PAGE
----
CHANG: So how does someone get into this database? Like, can anyone who belongs to an underrepresented group in Hollywood just put their profile into this database?

DUVERNAY: Exactly. It's really easy. It's kind of like IMDb meets LinkedIn. It's LinkedIn for below the line in the entertainment industry. And just so people know, below the line is basically the scroll that people walk out on. When we used to go to the movies and all the credits come up at the end, those are the people who are below the line. And those are hardworking people who, you know, really power all of the film and television that we enjoy. And so the idea is that any of those folks can go in and make a profile. And, you know, some of my favorite riggers and gaffers are not folks that are interested in making profiles, so they can call us. We have a whole Crew relations team that can put their profile together.

And so basically, you make this profile and it becomes visible to anyone that is searching for you. So let's say you're a scenic painter in Chicago, and you are a woman, and you want to get on the radar. When the line producer goes in and is looking for folks, they put in scenic painter, and you'll pop up. It sounds really simple, but to think that in our industry, the way that crews are put together is all about kind of word of mouth, and if you're not in that circle, then you don't get hired. And the idea is that we break up that word of mouth, and we create something that is organized and that gives everyone visibility.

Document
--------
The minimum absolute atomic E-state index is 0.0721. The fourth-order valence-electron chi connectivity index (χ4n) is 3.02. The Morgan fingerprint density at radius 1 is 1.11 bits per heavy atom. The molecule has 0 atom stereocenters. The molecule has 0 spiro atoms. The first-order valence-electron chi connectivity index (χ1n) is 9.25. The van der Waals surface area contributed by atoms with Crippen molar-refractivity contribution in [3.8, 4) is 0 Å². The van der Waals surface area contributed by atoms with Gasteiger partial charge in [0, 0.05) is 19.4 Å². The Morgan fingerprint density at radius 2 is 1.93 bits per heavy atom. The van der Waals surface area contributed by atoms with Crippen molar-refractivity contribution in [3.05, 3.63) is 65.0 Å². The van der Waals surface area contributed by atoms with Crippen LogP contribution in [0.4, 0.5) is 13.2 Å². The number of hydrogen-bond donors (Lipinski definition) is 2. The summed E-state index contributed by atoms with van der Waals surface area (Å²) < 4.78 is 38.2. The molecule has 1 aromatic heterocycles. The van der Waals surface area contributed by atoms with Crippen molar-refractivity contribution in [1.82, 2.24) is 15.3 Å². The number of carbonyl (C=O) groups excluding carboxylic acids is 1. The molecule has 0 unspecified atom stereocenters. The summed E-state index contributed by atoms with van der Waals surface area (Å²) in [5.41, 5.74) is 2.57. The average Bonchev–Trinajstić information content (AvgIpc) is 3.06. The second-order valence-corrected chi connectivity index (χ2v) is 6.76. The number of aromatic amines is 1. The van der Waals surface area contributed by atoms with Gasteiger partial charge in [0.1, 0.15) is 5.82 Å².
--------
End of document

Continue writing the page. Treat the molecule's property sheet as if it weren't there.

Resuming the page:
CHANG: I'm curious. Why specifically did you decide to focus on the crew and not so much on boosting representation on screen?

DUVERNAY: Well, we have a lot of people working on representation on screen. I mean, I'm a part of an effort for women directors with "Queen Sugar" for the last five years. My writers rooms are diverse and inclusive and balanced. So I'm working across all of those areas and have been for a while. What is the challenges as a Black woman director and producer, when I walk on the set and the people that you're going to be making it with for all this time all look one way, right? So it's really just the latest in a series of efforts to ring the bell about some of the ways that we can be thinking about this, you know, and in pushing our industry forward.

I mean, this is not taking away from anyone when you kind of enlarge a space. You know, Hollywood is like high school (laughter). It is - you have your friends, and you sit at the lunch table with your friends. And you know the kind of experience that you're going to have when you go out on a Friday night with your friends. Now, if there was a stranger in that group, you're not quite sure if it's going to be the same chemistry, if it's going to be as fun. What we're saying is, hey, try some new friends; it'll be a better party if there's different kinds of people.